Most of us would likely blanch at the thought of sorting through ambiguous public trash bags for a midday snack, not to mention actually consuming a box of salvaged strawberries. Yet in his 2017 documentary short, Trash Empire, filmmaker William Reid does exactly this and more – consuming exclusively food scraps and dumpster-salvaged foods over the span of 2 years. Before you question his sanity, here are the fast facts and food for thought: In the U.S, 40% of food produced each year is wasted. ‘Best by’ date labels are selected solely by manufacturers’ discretion. And yes, diving into publicly accessible dumpsters is, for the most part, legal in the U.S.
Reid’s documentary, which also functioned as his graduate thesis project at American University, is daring in its investigations, speckled with awkward humor, and, above all, informatively absurd. Through his ambitious trash diet, Reid strives to deconstruct the root cause of America’s silently raging food waste issue – his main target is not to vilify the consumer, because the crux of the problem can ultimately be traced back to government, industry, and the overproduction of food. Reid interviews an array of researchers and policymakers, all of whom share common ground in possessing greater insight on food waste and its contributing factors than the average American. Though many have the commonsensical awareness that food companies profit off of consumer misunderstandings, I was stunned with the sheer extent of day-to-day misinformation that we as consumers generally assume to be true and in our self-interest. Take the illusion of ‘best by’, ‘sell by’, or ‘use by’ dates; though we naturally assume that they are printed in order to prevent food poisoning, etc, these dates actually are not ‘science-based’, but rather craftily decided by manufacturers. Not only do these manufacturer-enforced food standards affect the frequency and quantity of ditching perfectly good food; they also penetrate grocery sellers’ practices. Reid emphasizes this endlessly through montages of extensive dumpster findings – boxes of juice, crated lettuce heads, bags upon bags of mini carrots – many of which are found in their original, unopened packaging, yet hastily discarded.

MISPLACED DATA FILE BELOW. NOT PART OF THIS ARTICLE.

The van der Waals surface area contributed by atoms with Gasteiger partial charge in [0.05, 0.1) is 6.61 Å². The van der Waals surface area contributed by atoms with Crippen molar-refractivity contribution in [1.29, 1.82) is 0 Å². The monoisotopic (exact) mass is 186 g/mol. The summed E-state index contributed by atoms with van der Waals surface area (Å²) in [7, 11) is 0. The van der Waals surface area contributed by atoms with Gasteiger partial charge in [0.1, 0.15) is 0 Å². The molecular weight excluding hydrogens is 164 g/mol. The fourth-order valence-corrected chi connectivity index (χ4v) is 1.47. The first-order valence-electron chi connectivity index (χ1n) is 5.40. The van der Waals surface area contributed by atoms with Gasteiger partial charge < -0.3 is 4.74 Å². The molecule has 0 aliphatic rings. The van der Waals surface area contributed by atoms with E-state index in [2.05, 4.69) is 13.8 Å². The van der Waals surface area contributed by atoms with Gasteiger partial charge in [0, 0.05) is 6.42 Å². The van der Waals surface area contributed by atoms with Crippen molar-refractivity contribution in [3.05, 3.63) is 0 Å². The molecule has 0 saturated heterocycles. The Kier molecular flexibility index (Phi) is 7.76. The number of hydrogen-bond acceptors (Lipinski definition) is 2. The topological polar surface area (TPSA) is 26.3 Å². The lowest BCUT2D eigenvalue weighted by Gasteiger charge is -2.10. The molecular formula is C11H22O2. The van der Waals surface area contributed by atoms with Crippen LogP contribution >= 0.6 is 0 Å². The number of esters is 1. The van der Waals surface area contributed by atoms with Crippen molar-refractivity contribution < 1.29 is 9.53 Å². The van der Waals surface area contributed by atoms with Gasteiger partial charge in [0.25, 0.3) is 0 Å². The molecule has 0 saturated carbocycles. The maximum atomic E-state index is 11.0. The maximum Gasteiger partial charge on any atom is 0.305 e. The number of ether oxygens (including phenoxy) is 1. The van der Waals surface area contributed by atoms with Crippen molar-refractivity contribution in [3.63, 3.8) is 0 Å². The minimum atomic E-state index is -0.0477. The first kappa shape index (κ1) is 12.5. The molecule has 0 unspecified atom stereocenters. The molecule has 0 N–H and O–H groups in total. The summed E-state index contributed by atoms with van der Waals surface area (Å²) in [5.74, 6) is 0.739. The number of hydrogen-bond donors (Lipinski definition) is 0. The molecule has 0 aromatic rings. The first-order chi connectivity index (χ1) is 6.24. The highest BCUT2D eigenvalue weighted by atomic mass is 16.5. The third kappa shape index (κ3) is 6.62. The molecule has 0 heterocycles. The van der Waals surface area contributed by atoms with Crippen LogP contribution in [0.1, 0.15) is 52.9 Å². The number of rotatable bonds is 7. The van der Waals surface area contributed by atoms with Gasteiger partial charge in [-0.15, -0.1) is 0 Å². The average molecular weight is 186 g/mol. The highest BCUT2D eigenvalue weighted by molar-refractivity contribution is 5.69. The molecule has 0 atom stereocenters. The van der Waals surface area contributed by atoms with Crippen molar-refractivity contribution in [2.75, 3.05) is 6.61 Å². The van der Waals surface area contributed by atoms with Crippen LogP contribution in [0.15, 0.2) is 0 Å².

Another severely overlooked issue that Reid brings to light is that of food donations, in particular, that of unhealthy, empty-calorie foods composed of government subsidized crops: corn, wheat, and soy. Reid explains that in most cases, attractive tax incentives that fail to distinguish the value of fresh produce donations from unhealthy food donations lead to an excess of junk and snack foods in food banks. The flawed policies that fuel such skewed donations not only aggravate the health of food donation recipients but also fuel the vicious cycle of agricultural overproduction, junk food overflow, and food banks’ rejection of said junk food, resulting in even more wasted food.
I would highly recommend attending any future screenings of this eye-opening documentary! The Food Recovery Network at the University of Michigan did a great job in organizing this screening; listening to William Reid speak, in person, about his passion to fight against our ongoing ‘trash empire’ was a truly engaging experience.